Just make sure you present yourself as the professional that you are!

  1. Manage your content

Aside from pictures, anyone can go back and see old posts that might’ve been written in a moment of emotion as a reaction. Everyone is human, but generally, you want to minimize or eliminate these types of posts entirely. 

Whether it’s a reaction to some political issue or the results of a football game, only keep posts you’d be comfortable with other people sharing. 

Go back as far as you can to tailor your profiles to present the positive and professional presence you want. 

  1. Unfollow Controversial or Questionable Accounts

If we’re being honest, not every “extremist,” group on social media is actually extremist, but bear in mind that following controversial accounts might ruin your chances of getting hired. 

Employers will respect an individuals’ views more often than not, but they may not hire someone that they feel will jeopardize the image of their company. 

Being mindful of this is essential, and if you’d prefer to continue following whatever pages you want, we recommend keeping your profiles completely private. 

  1. Choose your profile image wisely

Your profile image is the first thing people see on your profile. It’s essentially your first impression online, so make it count! 

Get professional photos taken if you can. If that’s not an option, get dressed up, go to a nice location, and have a friend (or a stranger) take a few mature and respectful photos of you.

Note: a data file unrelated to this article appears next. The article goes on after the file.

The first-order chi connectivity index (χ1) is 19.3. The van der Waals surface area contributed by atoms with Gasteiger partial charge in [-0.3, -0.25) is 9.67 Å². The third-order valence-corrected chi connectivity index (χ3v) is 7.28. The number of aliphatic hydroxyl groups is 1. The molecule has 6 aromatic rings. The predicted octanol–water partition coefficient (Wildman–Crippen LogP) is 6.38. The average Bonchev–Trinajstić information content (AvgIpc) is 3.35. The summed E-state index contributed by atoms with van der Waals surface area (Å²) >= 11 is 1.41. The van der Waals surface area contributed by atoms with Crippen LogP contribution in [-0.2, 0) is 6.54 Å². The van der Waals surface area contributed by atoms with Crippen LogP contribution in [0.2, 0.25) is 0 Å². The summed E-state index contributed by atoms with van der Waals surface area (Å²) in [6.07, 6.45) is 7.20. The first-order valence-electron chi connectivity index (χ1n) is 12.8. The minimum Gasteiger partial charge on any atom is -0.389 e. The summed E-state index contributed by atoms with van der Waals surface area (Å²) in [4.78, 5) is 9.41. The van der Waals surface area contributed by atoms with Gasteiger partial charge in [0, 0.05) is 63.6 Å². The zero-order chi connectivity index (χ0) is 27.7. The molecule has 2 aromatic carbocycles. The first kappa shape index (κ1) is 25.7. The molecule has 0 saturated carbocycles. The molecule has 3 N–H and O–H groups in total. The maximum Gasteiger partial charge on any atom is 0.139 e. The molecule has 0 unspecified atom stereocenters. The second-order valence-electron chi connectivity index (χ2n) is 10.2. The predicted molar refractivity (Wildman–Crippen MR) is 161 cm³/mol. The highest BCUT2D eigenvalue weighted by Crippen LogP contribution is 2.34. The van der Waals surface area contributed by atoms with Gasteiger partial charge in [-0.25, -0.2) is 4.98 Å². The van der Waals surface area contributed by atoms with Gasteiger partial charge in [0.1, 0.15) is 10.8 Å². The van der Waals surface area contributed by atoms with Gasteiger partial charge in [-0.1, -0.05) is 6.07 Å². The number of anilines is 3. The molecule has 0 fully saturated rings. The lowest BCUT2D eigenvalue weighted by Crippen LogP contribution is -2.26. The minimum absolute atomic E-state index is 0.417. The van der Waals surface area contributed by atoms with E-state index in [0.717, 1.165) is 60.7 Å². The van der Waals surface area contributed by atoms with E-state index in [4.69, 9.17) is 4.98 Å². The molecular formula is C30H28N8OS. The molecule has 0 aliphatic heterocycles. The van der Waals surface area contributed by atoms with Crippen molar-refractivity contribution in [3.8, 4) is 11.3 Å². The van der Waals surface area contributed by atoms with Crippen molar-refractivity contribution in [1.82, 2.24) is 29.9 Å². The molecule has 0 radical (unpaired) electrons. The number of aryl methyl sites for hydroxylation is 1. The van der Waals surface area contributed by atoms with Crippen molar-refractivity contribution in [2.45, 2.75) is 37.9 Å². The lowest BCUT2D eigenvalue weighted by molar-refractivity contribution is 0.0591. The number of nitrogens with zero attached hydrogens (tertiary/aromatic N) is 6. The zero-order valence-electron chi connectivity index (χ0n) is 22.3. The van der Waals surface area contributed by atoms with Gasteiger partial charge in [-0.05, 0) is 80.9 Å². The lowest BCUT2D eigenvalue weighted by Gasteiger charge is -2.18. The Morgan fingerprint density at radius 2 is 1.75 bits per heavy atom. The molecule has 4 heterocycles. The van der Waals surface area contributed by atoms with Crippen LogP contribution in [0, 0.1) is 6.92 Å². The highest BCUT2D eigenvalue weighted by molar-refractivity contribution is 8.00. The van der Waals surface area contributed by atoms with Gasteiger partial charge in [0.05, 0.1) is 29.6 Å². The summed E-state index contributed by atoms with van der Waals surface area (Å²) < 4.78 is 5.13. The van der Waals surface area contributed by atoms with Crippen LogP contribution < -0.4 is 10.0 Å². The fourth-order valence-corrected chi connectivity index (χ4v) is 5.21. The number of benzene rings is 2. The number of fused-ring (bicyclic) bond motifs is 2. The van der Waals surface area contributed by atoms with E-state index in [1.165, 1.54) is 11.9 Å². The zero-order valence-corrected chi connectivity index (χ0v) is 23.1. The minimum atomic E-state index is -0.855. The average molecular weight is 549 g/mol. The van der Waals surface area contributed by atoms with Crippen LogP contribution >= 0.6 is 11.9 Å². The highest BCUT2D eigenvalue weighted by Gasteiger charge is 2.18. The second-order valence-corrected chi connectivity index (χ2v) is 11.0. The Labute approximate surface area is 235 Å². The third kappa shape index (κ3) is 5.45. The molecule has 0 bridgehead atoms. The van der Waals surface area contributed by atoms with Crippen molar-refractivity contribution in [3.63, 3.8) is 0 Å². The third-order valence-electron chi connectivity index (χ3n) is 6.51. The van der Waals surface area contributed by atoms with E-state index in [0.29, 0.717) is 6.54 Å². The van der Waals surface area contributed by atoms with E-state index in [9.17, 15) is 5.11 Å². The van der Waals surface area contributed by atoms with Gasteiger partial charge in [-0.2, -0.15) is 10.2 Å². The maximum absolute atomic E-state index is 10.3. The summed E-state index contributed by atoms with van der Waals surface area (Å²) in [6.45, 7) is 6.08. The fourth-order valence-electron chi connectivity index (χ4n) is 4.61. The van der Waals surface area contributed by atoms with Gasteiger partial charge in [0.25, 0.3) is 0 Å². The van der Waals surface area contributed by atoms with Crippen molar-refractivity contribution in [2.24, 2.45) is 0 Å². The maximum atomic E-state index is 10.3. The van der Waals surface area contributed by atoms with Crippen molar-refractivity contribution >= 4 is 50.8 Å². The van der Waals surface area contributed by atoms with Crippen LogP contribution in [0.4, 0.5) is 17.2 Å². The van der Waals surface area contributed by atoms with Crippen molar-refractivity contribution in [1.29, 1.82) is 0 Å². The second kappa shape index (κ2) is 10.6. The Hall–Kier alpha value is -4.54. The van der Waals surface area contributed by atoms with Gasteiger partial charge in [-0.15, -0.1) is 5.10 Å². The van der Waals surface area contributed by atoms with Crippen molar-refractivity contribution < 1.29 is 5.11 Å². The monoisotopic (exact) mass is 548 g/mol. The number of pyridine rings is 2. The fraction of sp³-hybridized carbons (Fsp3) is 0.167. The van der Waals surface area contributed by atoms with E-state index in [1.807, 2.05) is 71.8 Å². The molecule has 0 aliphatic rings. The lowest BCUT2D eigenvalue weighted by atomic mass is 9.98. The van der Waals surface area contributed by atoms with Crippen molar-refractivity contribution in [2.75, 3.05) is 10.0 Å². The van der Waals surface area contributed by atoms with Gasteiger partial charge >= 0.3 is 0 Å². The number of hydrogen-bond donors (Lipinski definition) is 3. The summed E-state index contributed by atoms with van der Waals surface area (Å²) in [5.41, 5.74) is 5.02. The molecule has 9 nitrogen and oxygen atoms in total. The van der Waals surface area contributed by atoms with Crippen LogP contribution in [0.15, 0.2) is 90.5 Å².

Professional-looking pictures will last you a long time, so putting in the extra effort (or cash) will pay off in the long run. 

Again, it’s important to avoid any and all things controversial, especially when it comes to your first impression. Your profile picture doesn’t have to take a stance on something; it just needs to say, “Hi, this is me and I’m a professional.” 

  1. Present a positive front moving forward

Now that you’ve cleaned up your social media, it’s okay to switch your privacy settings back to public. 

As you move forward, be more thoughtful with your posts. More often than not, it’s okay to not post anything at all. 

If you feel the need to share a thought, ask yourself if you’d be okay with your post being shared on the evening news before hitting the share button. 

If you get tagged in something you don’t want to be a part of, remove the tag and message the person asking to get your permission before tagging you in the future. Your social media is a representation of you to your employers and to the rest of the world, so take the reins!


Managing your social media accounts is essential to maintaining a good public image. If you feel like your accounts could use a good scrubbing, just follow these seven easy steps, and you’ll be back to a positive front in no time at all!

Author Bio

Author Bio
Adam Marshall is a freelance writer with Sorrento who loves writing about online marketing and business advice for college students and budding entrepreneurs.